A DFI Fellow must be an Illinois resident and U.S. citizen or lawful permanent resident alien who is a member of an Underrepresented Group. Black/African American, Hispanic American, Asian American, American Indian or Alaskan Native. "Traditionally underrepresented minority group" means any of the minority groups designated in the Public Act which are represented in Illinois post-baccalaureate enrollment at a percentage rate less than the minority group's representation in the total Illinois population. The Public Act further specifies that to be classified as an Illinois resident, an applicant must possess a high school diploma or postsecondary degree from an accredited Illinois educational institution or have lived in Illinois for at least three years.

    http://www.ibhe.org/DFI/default.htm

     

  • 12/10/2012 8:21 PM | Monica Teixeira

    Liz Ortiz

     

    It is quite evident that Latinos played a decisive role in electing President Obama. Seventy-two percent of Latinos voted for the President, and in several key states Latinos were the wave that turned the tide in the President’s favor. Political pundits and commentators will continue to analyze this election. My commentary merely provides some post-election observations.

    Changes in popular culture regarding Latinos as a political power have occurred since the election. The immediate effect is evident on major news and talk shows. In the past, a Latino guest expert was rarely ever seen. Now, Latinos are popping up everywhere across our TV screens. Even Bill Maher had a Republican Latina on his show. Who would have thought? However, as I watch I am sometimes embarrassed. It often seems as if any Latino will do and that sometimes the invited Latino speakers and experts do not seem all that savvy or well spoken. Perhaps, now is the time for us to mobilize our resources and inform news outlets and others of our cadre of knowledgeable spokespeople who understand and truly represent the Latino community.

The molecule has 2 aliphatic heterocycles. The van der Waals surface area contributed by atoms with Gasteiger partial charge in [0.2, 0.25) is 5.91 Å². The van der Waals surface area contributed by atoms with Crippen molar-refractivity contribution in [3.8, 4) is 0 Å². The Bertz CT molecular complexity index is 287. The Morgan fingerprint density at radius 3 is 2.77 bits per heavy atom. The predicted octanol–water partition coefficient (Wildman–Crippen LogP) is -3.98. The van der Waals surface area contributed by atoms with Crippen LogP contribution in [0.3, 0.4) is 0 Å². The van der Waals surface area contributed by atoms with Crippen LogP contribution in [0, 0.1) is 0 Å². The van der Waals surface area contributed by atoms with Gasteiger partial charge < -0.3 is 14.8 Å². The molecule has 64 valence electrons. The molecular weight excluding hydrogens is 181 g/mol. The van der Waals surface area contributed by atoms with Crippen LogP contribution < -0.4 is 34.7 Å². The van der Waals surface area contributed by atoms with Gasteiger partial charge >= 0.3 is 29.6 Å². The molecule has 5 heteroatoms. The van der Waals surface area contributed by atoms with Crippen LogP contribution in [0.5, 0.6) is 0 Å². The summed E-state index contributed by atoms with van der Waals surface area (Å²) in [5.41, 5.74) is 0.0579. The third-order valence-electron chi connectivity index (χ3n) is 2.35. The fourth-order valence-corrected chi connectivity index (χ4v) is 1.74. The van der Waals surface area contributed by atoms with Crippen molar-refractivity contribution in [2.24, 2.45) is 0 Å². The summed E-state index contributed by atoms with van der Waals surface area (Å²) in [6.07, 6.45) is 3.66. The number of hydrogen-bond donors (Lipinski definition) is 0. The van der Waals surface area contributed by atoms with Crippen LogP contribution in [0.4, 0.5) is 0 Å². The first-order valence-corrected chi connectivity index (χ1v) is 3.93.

My second observation is also just as simple. In addition to seeing more Latinos in the media, politicians need to realize that Latinos are not a one-issue community. We care about immigration reform, but we also care about the economy, the rich paying their fair share, the consequences of the fiscal cliff, universal health care, climate change, and so on. Latinos are a diverse people and our views and our positions are also diverse. However, there are some issues that are supported by most Latinos.


     

    ILACHE strongly supports, the DREAM Act and immigration reform. We are counting on our President to deliver on these two important things. But we are also counting on him to address the problems of the economy and provide much needed relief for poor and middle class Americans. We are counting on all our leaders to end the deadlock in Washington and in Springfield and to govern with the people in mind, not their own selfish interests.


     

    As this election demonstrated, Latinos will vote in record numbers when we feel our futures are on the line. Given current demographics, the Latino voting block can be expected to grow with each election. This election shows that when Latinos vote, we vote our beliefs and what we think is best for our community and country. It is high time for politicians, pundits, and leaders to take us seriously and that means more than just any brown face or any one issue will do.